Benzodiazepine Addiction is best treated at a licensed rehab facility with highly qualified staff. While people quit on their own by slowly decreasing their dosage, Benzodiazepine Withdrawal Symptoms are dangerous. Treatment centers are better in the long run and increase the chances of a successful recovery.

There are several different treatments available for Benzodiazepine Addiction. However, it is crucial to rid the body of the drug before starting any other form of treatment. Our Medical Detox provides the safest environment while Veterans experience withdrawal symptoms.

Benzodiazepine Withdrawal Symptoms

Increased Saliva Production



Change in Sex Drive


Increased Sweating

Difficulty Concentrating

Upset Stomach

Dry Mouth

Different Types of Benzos

Benzodiazepine Addiction can have dangerous withdrawal symptoms.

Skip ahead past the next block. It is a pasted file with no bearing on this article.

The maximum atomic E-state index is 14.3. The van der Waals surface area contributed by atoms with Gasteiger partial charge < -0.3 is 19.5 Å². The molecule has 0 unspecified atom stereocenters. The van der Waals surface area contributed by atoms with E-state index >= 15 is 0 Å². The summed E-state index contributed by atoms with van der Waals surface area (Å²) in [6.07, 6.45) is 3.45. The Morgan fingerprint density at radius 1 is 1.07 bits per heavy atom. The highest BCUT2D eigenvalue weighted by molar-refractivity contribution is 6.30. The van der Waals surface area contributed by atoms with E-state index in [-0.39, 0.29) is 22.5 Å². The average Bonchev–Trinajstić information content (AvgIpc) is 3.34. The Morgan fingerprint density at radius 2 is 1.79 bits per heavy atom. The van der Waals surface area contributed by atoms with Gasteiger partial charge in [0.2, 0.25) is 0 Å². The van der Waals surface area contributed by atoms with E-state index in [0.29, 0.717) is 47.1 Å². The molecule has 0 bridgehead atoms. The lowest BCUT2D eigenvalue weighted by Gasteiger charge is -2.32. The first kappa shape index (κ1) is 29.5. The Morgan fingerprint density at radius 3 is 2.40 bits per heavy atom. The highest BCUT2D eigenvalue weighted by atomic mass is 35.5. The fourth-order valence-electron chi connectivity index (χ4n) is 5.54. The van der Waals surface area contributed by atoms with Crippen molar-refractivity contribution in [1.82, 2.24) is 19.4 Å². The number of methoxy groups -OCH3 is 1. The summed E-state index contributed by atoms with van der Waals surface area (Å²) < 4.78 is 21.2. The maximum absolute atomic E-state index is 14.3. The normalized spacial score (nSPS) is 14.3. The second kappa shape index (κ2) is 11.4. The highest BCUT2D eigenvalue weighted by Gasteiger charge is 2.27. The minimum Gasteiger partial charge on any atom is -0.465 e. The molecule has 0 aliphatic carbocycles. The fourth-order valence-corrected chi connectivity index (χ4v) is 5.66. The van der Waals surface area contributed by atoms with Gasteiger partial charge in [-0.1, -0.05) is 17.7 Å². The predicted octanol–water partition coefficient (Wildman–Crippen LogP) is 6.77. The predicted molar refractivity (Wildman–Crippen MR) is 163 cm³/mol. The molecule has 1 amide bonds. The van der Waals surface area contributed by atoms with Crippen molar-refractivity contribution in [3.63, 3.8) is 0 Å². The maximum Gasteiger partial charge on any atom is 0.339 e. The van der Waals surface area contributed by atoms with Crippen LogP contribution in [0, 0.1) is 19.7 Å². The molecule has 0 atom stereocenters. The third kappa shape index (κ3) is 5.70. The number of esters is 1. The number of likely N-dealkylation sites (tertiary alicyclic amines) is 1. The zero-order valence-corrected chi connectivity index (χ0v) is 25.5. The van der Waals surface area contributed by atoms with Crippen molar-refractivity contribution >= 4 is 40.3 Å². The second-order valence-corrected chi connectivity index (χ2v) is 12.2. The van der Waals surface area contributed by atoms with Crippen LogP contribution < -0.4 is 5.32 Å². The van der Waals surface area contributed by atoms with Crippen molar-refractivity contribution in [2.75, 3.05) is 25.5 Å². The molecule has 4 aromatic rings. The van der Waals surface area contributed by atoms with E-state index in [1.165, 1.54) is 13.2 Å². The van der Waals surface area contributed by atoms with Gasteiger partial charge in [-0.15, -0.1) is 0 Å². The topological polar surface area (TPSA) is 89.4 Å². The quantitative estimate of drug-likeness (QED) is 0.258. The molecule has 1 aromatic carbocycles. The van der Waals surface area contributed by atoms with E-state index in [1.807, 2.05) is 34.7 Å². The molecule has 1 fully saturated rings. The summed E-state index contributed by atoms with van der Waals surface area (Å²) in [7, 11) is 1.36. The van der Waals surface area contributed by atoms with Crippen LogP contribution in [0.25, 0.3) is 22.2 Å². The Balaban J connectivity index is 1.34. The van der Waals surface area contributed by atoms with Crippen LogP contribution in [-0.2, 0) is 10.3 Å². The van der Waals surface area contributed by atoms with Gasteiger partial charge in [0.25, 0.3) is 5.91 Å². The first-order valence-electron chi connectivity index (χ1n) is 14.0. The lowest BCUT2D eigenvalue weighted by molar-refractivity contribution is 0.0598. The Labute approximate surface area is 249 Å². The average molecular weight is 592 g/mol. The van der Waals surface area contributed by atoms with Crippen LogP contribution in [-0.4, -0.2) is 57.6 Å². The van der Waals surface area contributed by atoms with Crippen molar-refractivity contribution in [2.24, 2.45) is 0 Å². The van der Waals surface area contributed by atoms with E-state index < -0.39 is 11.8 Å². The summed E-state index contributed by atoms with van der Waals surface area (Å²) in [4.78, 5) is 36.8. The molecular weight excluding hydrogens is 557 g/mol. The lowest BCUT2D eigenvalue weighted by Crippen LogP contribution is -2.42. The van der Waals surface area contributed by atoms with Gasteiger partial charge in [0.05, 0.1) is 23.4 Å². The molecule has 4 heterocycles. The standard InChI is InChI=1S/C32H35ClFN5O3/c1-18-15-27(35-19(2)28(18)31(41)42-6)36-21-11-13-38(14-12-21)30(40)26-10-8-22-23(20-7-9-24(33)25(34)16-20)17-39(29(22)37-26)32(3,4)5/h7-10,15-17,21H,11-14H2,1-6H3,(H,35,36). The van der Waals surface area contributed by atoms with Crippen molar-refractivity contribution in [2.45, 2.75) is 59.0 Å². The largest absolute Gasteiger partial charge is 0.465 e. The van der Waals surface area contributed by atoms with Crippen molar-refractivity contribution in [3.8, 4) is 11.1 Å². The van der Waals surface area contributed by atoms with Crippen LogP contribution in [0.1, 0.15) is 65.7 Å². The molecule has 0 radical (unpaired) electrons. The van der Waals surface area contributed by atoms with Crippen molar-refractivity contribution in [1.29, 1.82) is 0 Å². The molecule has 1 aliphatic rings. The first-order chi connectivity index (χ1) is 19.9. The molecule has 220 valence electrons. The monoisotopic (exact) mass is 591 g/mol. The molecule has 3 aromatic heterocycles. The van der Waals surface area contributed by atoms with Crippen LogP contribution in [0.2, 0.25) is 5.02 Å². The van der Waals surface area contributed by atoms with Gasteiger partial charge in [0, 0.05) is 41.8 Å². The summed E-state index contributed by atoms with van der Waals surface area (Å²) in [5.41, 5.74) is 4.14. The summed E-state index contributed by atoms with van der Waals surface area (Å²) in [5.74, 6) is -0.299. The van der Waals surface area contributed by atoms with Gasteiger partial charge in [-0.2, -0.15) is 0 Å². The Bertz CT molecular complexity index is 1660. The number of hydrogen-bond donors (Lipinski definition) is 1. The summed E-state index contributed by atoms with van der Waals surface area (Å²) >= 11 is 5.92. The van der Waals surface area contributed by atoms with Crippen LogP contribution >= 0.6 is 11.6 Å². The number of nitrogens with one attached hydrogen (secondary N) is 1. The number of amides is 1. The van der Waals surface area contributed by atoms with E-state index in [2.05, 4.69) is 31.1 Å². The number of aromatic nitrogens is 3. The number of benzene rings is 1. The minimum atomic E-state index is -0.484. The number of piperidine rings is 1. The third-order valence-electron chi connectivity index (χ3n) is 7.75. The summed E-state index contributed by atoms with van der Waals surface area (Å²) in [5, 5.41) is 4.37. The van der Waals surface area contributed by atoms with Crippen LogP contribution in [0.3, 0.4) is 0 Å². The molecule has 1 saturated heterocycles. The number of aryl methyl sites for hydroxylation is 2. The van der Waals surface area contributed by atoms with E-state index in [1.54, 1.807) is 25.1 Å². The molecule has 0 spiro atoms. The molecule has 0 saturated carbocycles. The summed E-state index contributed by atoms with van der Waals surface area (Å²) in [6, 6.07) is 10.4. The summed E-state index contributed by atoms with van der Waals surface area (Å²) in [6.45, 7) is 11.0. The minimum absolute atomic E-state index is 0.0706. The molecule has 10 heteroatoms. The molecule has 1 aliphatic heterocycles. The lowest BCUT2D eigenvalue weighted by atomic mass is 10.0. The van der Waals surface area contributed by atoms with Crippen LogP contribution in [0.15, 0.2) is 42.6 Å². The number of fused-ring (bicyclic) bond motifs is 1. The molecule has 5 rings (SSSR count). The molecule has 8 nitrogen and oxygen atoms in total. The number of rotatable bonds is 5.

Common side effects include sleepiness, depression, headaches, feeling tired, dry mouth, and memory problems. Some of the sedation and tiredness may improve within a few days. Due to concerns about misuse, some do not recommend Xanax as an initial treatment for panic disorder. Withdrawal or rebound symptoms may occur if use is suddenly decreased; gradually decreasing the dose over weeks or months may be required. Other rare risks include suicide and a twofold increased risk of all-cause mortality. Benzodiazepines act through the GABA receptor. Xanax was patented in 1971 and approved for medical use in the United States in 1981. This is a Schedule IV controlled substance and is a common drug of abuse. It is available as a generic medication. In 2019, it was the 41st-most-commonly-prescribed medication in the United States, with more than 17 million prescriptions